C'mon. Who is going to win in such a scenario? The well-researched and continually tuned computer program or the frustrated trader who doesn't take the time to translate a good intention into a concrete plan for action?

But it's like growing up in a dysfunctional home or without a home at all: It's difficult to generate the right kind of environment for yourself when you've never experienced one. This is a particular challenge for independent traders. If you've never been part of a high performance environment, it is difficult to weave one from whole cloth.

I give a great deal of credit to some of the efforts to generate online trading rooms that illustrate actual trading in real time: they not only provide a needed layer of mentoring, but also build a community--a trading environment--among their subscribers. IOAMT comes to mind here, but there are others; do your diligence in researching and pursuing these. Through the online medium, there's no reason why traders cannot create high performance, learning environments.

But I'm overlooking the best part of Steve's post, just as SMB missed it in titling that post. For the best and brightest, it's not just a matter of finding a new trading home, but rather creating one. Some of the people I like best are those that grew up in suboptimal home environments and used those to create new, positive ones for themselves and their children. Traders can do the same: by teaming up with the right partners, you can generate the environments that can take you to the next level of performance.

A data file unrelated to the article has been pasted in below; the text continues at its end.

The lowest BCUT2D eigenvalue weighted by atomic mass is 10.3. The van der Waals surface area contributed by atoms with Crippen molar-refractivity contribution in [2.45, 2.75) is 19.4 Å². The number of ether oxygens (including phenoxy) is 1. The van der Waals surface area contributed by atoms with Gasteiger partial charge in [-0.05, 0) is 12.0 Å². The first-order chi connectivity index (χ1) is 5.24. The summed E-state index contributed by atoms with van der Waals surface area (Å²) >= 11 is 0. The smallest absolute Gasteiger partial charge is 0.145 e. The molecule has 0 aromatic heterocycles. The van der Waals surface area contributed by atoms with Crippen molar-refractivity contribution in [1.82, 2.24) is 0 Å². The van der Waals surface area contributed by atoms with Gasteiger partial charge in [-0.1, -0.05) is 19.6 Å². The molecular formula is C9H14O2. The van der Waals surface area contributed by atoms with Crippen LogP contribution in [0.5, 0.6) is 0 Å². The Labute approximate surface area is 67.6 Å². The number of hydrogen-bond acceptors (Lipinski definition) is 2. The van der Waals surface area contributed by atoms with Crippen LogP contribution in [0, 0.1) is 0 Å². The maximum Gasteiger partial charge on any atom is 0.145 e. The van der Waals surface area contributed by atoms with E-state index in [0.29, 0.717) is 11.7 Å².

And have a helluva lot of fun in the process.

Environment matters. Few people will challenge themselves to stay outside their comfort zones. An environment that stimulates you, challenges you, and backs you up can be every bit as important as the markets and setups you trade.


Friday, April 16, 2010

A Picture of Risk Asset Selling

The futures heat map from FinViz shows how the GS-related selling kicked off a general divestment of risk assets, with stocks, metals, and energy lower, bonds down, JPY and USD higher and EUR and AUD lower.